Partly because of the implications of the word you mention, but also because my mother-in-law’s favourite phrase was ‘could you just <do some time consuming task>’ as you had your hand on the door handle…

Significantly exacerbated my wife’s issues, and mine as well - no, we didn’t have a great relationship with her…


From: Mark Nichols (Nov 08 2022, at 20:04)

Years ago I ran across these two links, which demonstrate how to configure the Vim editor to highlight a whole list of words: just, however, clearly, of course, everyone knows, etc. I found it very useful to break those words out of my writing habit. http://css-tricks.com/words-avoid-educational-writing/ And https://github.com/pengwynn/dotfiles/commit/12159ea233180344be4e25d57056ccd37061a153


From: James (Nov 09 2022, at 01:39)

Ooh, the Compact Oxford English Dictionary! A flatmate of mine had one back in the day and we were all amazed and spent many hours playing with it. Nerds. Would love to hear that story!


From: mike hyden (Nov 09 2022, at 04:14)

I see so many managers abusing it on a daily basis, so many just do this and that completely diminishing the value of that. My immediate thought after hearing just do that is, ow god... can somebody else do it?


From: Akagejin (Nov 09 2022, at 13:41)

I live with a wonderful person who struggles with packing and other choice-based realities. I truly understand the struggle faced by so many and honestly, honestly sympathize with these challenges. But.”, as a “normal”, functioning person, I am literally exhausted from picking up the slack for those poor souls who struggle with this mental demon. I get it is challenging, but do I have to deal with my stuff AND yours? Is that fair? I feel for you (truly) but I only have so much energy. What do we do?


From: Akagejin (Nov 09 2022, at 17:26)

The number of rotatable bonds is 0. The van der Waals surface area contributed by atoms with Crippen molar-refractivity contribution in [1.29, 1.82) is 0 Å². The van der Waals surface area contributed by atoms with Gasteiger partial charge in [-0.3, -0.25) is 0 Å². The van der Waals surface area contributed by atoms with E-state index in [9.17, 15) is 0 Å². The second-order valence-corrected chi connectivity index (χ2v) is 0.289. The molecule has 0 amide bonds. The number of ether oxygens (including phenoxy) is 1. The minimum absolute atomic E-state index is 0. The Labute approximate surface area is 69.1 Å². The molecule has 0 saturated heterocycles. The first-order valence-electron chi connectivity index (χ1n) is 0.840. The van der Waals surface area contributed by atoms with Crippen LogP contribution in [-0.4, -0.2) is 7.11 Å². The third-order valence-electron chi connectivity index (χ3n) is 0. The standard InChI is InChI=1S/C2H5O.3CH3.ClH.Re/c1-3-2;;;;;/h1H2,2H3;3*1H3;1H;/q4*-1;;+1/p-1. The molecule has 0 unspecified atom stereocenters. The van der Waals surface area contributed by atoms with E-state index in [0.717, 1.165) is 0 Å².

I live with a wonderful person who struggles with packing and other choice-based realities. I truly understand the struggle faced by so many and honestly, honestly sympathize with these challenges. But.”, as a “normal”, functioning person, I am literally exhausted from picking up the slack for those poor souls who struggle with this mental demon. I get it is challenging, but do I have to deal with my stuff AND yours? Is that fair? I feel for you (truly) but I only have so much energy. What do we do?


From: Kimberly Cakebread (Nov 11 2022, at 10:43)

Yes! This! I've worked in technical content since 1988. "Can't you just..." is the perfect way to rile me up.


From: MLS (Nov 11 2022, at 13:00)

So very true. Physiotherapists tend to say this a lot before they learn not to: "just relax". I know this because I am a stressed-out person with tense painful muscles. Which is why I am lying there on the physio's bench in the first place. And which is why the one thing that is not small and easy for me to do is to "just relax".


From: Scott G (Nov 15 2022, at 17:33)

I also love it when people give me advice but don't tell me exactly how to accomplish or implement the advice and assume it is obvious.

It would be like you telling me your transmission in your car isn't engaging, so you can't get somewhere you want to go, and I respond with, "Well, fix it!" (I left out the just here, and it's still rather condescending) without telling me exactly *how* to do that, meaning how to diagnose, and then disassemble the transmission, find the faulty part, install a new one, put it all back together. Even if you could state what was wrong with it exactly, if you don't know how to repair a transmission, saying "fix it" is the most empty, useless and perhaps infuriating advice.

Some goes for depression -- telling someone to "Cheer up" isn't helping, because you are not specifying *how* to 'cheer up', what electrons in their brain do they have to move around in order to make "Cheer up" happen?

And don't get me started on people saying use your willpower to get something done. Again, *how* exactly do I implement that in my head to make that actually do something for me?

And worst, "It'll all work out." Oh, thanks, that's helpful, and really a cop out meaning I don't want to hear about it.

Not sure why I get so angry when people say things like this, but it is just triggering :)